Importance of policy transmission
Monetary policy transmission refers to the translation of monetary policy actions into the financial system via banking and trading channels. By changing the short-term interest rate—like the repo rate in India or the federal funds rate in the US—a central bank signals other banks to change their lending and deposit rates. But it can’t force them to make the change, and so the actual efficiency of monetary policy transmission depends on commercial banks.
The RBI (Reserve Bank of India) has been on a rate reduction cycle since January 2015. Prior to its January 2015 meeting, the repo rate stood at 8%. Its journey from that level to the current 6.25% was made up of six rate cuts totaling 175 basis points.
Although banks (HDB) (IBN) can’t transmit the quantum of 1.75% to consumers, they still have more room to pass on the benefit of these rate cuts. Deposit rates almost immediately get reduced after a repo rate cut, if deemed fit, but loan rates aren’t cut that soon or that sharply. This process works as a bottleneck to efficient policy transmission and diminishes the impact of the RBI’s rate reduction.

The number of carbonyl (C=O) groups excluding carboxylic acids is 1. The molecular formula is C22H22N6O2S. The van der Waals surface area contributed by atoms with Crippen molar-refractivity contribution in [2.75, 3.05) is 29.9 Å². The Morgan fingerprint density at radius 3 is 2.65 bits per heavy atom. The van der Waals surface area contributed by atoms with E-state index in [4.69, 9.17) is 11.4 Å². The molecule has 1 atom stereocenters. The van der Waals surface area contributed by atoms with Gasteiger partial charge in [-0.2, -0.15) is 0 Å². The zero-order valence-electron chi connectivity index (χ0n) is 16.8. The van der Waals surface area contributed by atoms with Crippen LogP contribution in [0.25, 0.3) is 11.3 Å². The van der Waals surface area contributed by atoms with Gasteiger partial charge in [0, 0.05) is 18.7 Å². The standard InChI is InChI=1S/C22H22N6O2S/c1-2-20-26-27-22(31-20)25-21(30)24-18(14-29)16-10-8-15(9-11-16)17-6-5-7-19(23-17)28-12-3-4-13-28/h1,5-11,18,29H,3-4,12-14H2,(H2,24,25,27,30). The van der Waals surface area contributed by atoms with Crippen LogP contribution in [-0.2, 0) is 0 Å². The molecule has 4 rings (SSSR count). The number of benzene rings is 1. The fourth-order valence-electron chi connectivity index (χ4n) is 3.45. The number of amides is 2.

In India, loans sanctioned as of April 1, 2016, are with reference to MCLR (marginal cost of funds-based lending rate), instead of the base rate, which was used earlier. The overnight MCLR rate of some Indian banks is presented in the graph above.
Patel hopes for further transmission
After the policy press conference, RBI Chief Urjit Patel admitted that the transmission of these rates cuts through the bank lending channel has been less than desired. However, Patel was hopeful that further transmission of the rate cuts will be possible, especially in light of the recent reduction in small saving schemes rates. The government has reduced the interest rates on small savings schemes by 0.1% for the October–December quarter.
Lower rates would help individuals as well as corporations (RDY) (VEDL) (WIT) and will help with firmer economic growth in the country. This move could also bode well for India-focused funds (EPI) (FINGX).